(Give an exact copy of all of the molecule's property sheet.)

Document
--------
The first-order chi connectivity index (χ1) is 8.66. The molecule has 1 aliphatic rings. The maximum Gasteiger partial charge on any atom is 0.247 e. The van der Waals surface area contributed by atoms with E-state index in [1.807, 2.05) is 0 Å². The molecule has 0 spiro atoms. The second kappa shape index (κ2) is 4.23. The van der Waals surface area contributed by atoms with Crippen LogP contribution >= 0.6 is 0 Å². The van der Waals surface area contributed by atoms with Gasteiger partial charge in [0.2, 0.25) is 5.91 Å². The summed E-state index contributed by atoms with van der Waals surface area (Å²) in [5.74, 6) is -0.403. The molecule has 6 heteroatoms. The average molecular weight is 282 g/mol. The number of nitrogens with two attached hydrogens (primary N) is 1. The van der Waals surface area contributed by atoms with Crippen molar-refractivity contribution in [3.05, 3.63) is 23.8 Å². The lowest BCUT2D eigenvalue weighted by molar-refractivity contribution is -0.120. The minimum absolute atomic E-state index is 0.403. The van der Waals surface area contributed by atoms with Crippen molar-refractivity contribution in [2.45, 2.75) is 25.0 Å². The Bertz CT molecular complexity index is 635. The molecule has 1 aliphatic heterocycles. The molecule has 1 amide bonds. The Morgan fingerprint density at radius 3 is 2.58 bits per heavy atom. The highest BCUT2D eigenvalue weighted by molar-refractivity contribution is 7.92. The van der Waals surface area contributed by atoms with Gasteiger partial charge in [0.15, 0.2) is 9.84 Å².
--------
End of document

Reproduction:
The first-order chi connectivity index (χ1) is 8.66. The molecule has 1 aliphatic rings. The maximum Gasteiger partial charge on any atom is 0.247 e. The van der Waals surface area contributed by atoms with E-state index in [1.807, 2.05) is 0 Å². The molecule has 0 spiro atoms. The second kappa shape index (κ2) is 4.23. The van der Waals surface area contributed by atoms with Crippen LogP contribution >= 0.6 is 0 Å². The van der Waals surface area contributed by atoms with Gasteiger partial charge in [0.2, 0.25) is 5.91 Å². The summed E-state index contributed by atoms with van der Waals surface area (Å²) in [5.74, 6) is -0.403. The molecule has 6 heteroatoms. The average molecular weight is 282 g/mol. The number of nitrogens with two attached hydrogens (primary N) is 1. The van der Waals surface area contributed by atoms with Crippen molar-refractivity contribution in [3.05, 3.63) is 23.8 Å². The lowest BCUT2D eigenvalue weighted by molar-refractivity contribution is -0.120. The minimum absolute atomic E-state index is 0.403. The van der Waals surface area contributed by atoms with Crippen molar-refractivity contribution in [2.45, 2.75) is 25.0 Å². The Bertz CT molecular complexity index is 635. The molecule has 1 aliphatic heterocycles. The molecule has 1 amide bonds. The Morgan fingerprint density at radius 3 is 2.58 bits per heavy atom. The highest BCUT2D eigenvalue weighted by molar-refractivity contribution is 7.92. The van der Waals surface area contributed by atoms with Gasteiger partial charge in [0.15, 0.2) is 9.84 Å².